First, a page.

Once the rock cooled, Goldstein says, the region was uplifted several times, exposing the rock to the forces of erosion and revealing the batholith. Goldstein highlights that the batholith runs from I-90 to U.S. Highway 2, with Mount Stuart being “the highest remnant of the long-exposed and much eroded rock.”

“So, was the rock eroded by giants?” I asked, thinking I may have a scoop worthy of a Pulitzer. Goldstein’s answer was yes… but not the kind I was thinking of. It seems that multiple episodes of (giant) glacial erosion in the last 1.5 to 2.0 million years, along with river erosion, have been responsible for most of the erosion found in the area. Goldstein says even many of the lakes found in the Enchantments were caused by glacial erosion. Besides the forces of giant slow moving sheets of ice, seasonal freezing and thawing also contributed to the rock fall and talus found at the bottom of cliffs.


Fun Geological Fact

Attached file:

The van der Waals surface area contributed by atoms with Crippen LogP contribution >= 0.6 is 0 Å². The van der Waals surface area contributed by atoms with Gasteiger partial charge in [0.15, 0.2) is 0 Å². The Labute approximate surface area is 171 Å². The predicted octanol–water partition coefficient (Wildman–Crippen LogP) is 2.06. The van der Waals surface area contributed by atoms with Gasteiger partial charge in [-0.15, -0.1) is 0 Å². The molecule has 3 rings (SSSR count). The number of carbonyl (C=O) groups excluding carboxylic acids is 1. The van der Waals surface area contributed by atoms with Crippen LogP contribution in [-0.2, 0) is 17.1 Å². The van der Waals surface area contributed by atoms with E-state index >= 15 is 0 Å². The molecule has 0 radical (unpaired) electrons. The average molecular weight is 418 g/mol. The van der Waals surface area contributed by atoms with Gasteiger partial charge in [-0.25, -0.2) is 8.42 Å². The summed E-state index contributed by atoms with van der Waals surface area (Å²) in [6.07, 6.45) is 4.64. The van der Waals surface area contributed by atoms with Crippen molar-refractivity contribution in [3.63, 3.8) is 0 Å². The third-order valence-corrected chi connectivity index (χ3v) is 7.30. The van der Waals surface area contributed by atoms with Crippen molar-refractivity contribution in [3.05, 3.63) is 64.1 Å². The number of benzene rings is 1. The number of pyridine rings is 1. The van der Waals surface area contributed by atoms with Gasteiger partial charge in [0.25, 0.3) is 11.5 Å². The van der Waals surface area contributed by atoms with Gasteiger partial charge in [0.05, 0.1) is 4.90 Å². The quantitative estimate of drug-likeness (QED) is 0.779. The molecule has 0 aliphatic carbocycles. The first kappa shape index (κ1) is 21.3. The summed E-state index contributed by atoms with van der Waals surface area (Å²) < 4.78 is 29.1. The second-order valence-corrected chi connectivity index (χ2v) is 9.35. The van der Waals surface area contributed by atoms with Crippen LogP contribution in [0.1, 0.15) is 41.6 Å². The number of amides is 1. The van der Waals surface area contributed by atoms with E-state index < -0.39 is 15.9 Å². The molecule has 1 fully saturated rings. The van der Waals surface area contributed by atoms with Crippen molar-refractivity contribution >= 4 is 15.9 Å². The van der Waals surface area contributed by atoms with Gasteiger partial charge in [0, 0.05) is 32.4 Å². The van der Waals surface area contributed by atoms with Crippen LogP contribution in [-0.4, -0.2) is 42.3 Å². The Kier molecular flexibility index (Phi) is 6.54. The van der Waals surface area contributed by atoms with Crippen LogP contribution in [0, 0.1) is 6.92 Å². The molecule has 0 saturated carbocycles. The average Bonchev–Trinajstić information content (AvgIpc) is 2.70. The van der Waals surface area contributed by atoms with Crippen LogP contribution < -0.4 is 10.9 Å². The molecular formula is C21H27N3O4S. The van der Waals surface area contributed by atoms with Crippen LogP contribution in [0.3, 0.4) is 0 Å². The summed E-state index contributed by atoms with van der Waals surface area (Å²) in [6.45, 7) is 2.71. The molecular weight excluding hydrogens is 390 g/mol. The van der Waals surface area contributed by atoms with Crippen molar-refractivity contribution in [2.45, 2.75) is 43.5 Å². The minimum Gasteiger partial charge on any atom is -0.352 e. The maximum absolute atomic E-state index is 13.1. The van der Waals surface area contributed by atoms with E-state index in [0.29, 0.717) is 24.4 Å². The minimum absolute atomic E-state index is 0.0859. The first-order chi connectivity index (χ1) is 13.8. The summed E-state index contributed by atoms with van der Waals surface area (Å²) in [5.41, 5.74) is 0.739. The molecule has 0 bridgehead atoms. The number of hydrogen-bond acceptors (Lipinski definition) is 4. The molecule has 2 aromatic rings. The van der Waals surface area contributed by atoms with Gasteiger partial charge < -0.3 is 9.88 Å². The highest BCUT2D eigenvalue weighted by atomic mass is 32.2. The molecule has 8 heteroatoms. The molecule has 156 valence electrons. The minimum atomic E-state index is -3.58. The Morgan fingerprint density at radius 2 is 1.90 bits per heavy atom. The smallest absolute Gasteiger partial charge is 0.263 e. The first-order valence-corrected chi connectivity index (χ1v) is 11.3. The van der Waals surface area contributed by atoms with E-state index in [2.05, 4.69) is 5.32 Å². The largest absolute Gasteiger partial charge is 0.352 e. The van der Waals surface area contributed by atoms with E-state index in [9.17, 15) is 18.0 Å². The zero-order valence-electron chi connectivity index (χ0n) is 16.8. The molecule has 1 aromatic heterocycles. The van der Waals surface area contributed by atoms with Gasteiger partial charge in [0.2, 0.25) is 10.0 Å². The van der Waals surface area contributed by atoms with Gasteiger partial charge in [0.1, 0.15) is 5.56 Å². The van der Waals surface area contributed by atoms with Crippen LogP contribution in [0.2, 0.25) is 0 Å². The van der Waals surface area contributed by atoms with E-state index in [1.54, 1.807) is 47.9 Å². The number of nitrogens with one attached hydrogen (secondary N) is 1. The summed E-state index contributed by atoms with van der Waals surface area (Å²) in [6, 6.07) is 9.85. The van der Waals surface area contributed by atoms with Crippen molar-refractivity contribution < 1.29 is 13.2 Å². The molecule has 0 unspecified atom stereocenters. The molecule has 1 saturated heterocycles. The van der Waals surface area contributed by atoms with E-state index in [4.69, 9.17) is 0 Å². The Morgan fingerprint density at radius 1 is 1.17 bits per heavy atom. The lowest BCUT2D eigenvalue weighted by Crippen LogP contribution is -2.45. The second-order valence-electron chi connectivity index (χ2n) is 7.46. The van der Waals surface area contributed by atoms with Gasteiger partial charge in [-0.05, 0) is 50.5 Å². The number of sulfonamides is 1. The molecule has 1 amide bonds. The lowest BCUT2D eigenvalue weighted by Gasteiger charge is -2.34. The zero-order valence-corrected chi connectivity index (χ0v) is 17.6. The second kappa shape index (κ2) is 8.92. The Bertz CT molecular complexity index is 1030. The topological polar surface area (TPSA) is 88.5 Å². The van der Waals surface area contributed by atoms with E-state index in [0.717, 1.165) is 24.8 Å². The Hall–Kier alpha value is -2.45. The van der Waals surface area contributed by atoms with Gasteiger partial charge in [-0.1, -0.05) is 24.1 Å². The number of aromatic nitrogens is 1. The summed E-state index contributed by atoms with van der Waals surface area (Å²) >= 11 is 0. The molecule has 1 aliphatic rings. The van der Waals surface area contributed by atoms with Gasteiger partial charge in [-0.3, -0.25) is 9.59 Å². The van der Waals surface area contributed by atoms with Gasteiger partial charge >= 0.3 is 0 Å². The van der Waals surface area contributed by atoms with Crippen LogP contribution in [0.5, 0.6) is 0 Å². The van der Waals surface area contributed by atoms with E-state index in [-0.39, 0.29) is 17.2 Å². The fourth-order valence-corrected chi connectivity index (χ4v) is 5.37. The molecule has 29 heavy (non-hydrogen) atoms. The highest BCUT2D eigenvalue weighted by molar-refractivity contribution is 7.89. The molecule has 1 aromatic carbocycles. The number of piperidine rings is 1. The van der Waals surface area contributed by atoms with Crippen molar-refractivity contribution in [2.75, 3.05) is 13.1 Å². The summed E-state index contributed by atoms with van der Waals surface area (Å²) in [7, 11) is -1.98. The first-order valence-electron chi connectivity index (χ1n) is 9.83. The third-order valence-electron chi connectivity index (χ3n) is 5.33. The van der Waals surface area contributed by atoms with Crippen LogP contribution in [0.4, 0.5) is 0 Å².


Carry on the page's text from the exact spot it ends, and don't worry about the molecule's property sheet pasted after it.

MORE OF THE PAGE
Goldstein reminds us that just as erosion is not caused by giants, it is also not caused by the ice of a glacier either. Instead, bedrock particles freeze to the base of the glacier as it is dragged like sandpaper across a bedrock surface or as segments of bedrock freeze onto the base of the glacier and then get dragged away as the ice flows down slope.

the Enchantments
Valleys and lakes – remnants of ancient glaciation, photo courtesy of Shauna McDaniel



The Enchantments are full of wildlife of the two and four legged variety. But the dominate creatures of the wilderness area are the Mountain Goats; they are beautiful, bold and curious. The Forest Service offers great advice on how to cohabitate with the majestic goats in a video called Hiking Safely with Mountain Goats. When I was there this summer, three pairs of mama and adolescent goats patrolled the area around our campsite, they were curious but cautious.

the Enchantments
Curious and cautious, Mountain Goats are a fixture in the Enchantments, photo courtesy of Shauna McDaniel